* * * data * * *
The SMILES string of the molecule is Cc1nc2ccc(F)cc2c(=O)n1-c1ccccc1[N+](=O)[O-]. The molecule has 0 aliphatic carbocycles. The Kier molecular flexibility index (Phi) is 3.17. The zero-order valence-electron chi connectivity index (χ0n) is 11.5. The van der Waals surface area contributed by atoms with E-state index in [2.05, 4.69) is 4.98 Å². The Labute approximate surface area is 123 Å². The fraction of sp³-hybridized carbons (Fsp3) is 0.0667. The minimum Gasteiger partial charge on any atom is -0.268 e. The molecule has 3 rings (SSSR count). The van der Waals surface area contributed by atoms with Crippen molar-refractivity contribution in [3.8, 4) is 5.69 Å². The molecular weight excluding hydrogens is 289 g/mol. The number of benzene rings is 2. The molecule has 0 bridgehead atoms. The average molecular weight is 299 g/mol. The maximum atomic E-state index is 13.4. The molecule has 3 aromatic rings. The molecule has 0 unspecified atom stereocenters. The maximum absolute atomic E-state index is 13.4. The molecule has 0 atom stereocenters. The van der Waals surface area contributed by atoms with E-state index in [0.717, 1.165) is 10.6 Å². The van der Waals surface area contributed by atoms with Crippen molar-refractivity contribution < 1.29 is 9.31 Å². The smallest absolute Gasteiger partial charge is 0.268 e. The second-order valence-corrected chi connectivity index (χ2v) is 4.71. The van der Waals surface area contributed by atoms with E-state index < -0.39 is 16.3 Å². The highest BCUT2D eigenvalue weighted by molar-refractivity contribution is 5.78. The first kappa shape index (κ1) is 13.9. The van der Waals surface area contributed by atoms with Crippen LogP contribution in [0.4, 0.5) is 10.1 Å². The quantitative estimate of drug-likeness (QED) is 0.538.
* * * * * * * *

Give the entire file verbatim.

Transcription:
The SMILES string of the molecule is Cc1nc2ccc(F)cc2c(=O)n1-c1ccccc1[N+](=O)[O-]. The molecule has 0 aliphatic carbocycles. The Kier molecular flexibility index (Phi) is 3.17. The zero-order valence-electron chi connectivity index (χ0n) is 11.5. The van der Waals surface area contributed by atoms with E-state index in [2.05, 4.69) is 4.98 Å². The Labute approximate surface area is 123 Å². The fraction of sp³-hybridized carbons (Fsp3) is 0.0667. The minimum Gasteiger partial charge on any atom is -0.268 e. The molecule has 3 rings (SSSR count). The van der Waals surface area contributed by atoms with Crippen molar-refractivity contribution in [3.8, 4) is 5.69 Å². The molecular weight excluding hydrogens is 289 g/mol. The number of benzene rings is 2. The molecule has 0 bridgehead atoms. The average molecular weight is 299 g/mol. The maximum atomic E-state index is 13.4. The molecule has 3 aromatic rings. The molecule has 0 unspecified atom stereocenters. The maximum absolute atomic E-state index is 13.4. The molecule has 0 atom stereocenters. The van der Waals surface area contributed by atoms with E-state index in [0.717, 1.165) is 10.6 Å². The van der Waals surface area contributed by atoms with Crippen molar-refractivity contribution < 1.29 is 9.31 Å². The smallest absolute Gasteiger partial charge is 0.268 e. The second-order valence-corrected chi connectivity index (χ2v) is 4.71. The van der Waals surface area contributed by atoms with E-state index < -0.39 is 16.3 Å². The highest BCUT2D eigenvalue weighted by molar-refractivity contribution is 5.78. The first kappa shape index (κ1) is 13.9. The van der Waals surface area contributed by atoms with Crippen LogP contribution in [0.4, 0.5) is 10.1 Å². The quantitative estimate of drug-likeness (QED) is 0.538.